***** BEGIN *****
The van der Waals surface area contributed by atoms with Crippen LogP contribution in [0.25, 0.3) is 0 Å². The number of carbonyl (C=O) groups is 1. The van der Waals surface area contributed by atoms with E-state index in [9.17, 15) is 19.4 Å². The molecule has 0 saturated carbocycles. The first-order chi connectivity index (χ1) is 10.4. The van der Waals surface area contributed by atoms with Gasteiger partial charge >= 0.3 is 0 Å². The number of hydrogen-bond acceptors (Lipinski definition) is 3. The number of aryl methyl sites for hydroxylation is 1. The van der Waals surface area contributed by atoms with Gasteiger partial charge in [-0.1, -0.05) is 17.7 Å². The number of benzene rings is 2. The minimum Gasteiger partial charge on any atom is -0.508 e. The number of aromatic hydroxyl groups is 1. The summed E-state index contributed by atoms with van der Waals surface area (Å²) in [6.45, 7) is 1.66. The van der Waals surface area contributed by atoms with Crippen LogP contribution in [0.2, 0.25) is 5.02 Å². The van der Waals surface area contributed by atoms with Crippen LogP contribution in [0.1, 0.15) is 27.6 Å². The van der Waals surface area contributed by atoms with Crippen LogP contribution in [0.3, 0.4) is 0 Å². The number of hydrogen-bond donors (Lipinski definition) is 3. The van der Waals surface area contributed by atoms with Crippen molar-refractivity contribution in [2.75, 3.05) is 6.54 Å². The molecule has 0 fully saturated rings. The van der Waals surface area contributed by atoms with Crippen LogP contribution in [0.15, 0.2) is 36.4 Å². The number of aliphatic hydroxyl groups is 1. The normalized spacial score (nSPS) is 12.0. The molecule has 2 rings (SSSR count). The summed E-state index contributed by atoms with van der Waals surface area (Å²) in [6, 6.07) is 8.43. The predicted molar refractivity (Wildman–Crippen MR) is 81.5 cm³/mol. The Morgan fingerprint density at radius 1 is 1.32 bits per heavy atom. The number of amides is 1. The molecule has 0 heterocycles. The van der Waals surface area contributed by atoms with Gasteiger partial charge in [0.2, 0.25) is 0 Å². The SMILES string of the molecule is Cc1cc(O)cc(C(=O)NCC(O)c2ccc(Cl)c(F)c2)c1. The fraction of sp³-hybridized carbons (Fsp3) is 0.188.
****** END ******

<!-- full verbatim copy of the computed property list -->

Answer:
The van der Waals surface area contributed by atoms with Crippen LogP contribution in [0.25, 0.3) is 0 Å². The number of carbonyl (C=O) groups is 1. The van der Waals surface area contributed by atoms with E-state index in [9.17, 15) is 19.4 Å². The molecule has 0 saturated carbocycles. The first-order chi connectivity index (χ1) is 10.4. The van der Waals surface area contributed by atoms with Gasteiger partial charge >= 0.3 is 0 Å². The number of hydrogen-bond acceptors (Lipinski definition) is 3. The number of aryl methyl sites for hydroxylation is 1. The van der Waals surface area contributed by atoms with Gasteiger partial charge in [-0.1, -0.05) is 17.7 Å². The number of benzene rings is 2. The minimum Gasteiger partial charge on any atom is -0.508 e. The number of aromatic hydroxyl groups is 1. The summed E-state index contributed by atoms with van der Waals surface area (Å²) in [6.45, 7) is 1.66. The van der Waals surface area contributed by atoms with Crippen LogP contribution in [0.2, 0.25) is 5.02 Å². The van der Waals surface area contributed by atoms with Crippen LogP contribution in [0.1, 0.15) is 27.6 Å². The van der Waals surface area contributed by atoms with Crippen LogP contribution in [0.3, 0.4) is 0 Å². The number of hydrogen-bond donors (Lipinski definition) is 3. The van der Waals surface area contributed by atoms with Crippen molar-refractivity contribution in [2.75, 3.05) is 6.54 Å². The molecule has 0 fully saturated rings. The van der Waals surface area contributed by atoms with Crippen LogP contribution in [0.15, 0.2) is 36.4 Å². The number of aliphatic hydroxyl groups is 1. The normalized spacial score (nSPS) is 12.0. The molecule has 2 rings (SSSR count). The summed E-state index contributed by atoms with van der Waals surface area (Å²) in [6, 6.07) is 8.43. The predicted molar refractivity (Wildman–Crippen MR) is 81.5 cm³/mol. The Morgan fingerprint density at radius 1 is 1.32 bits per heavy atom. The number of amides is 1. The molecule has 0 heterocycles. The van der Waals surface area contributed by atoms with Gasteiger partial charge in [0.2, 0.25) is 0 Å². The SMILES string of the molecule is Cc1cc(O)cc(C(=O)NCC(O)c2ccc(Cl)c(F)c2)c1. The fraction of sp³-hybridized carbons (Fsp3) is 0.188.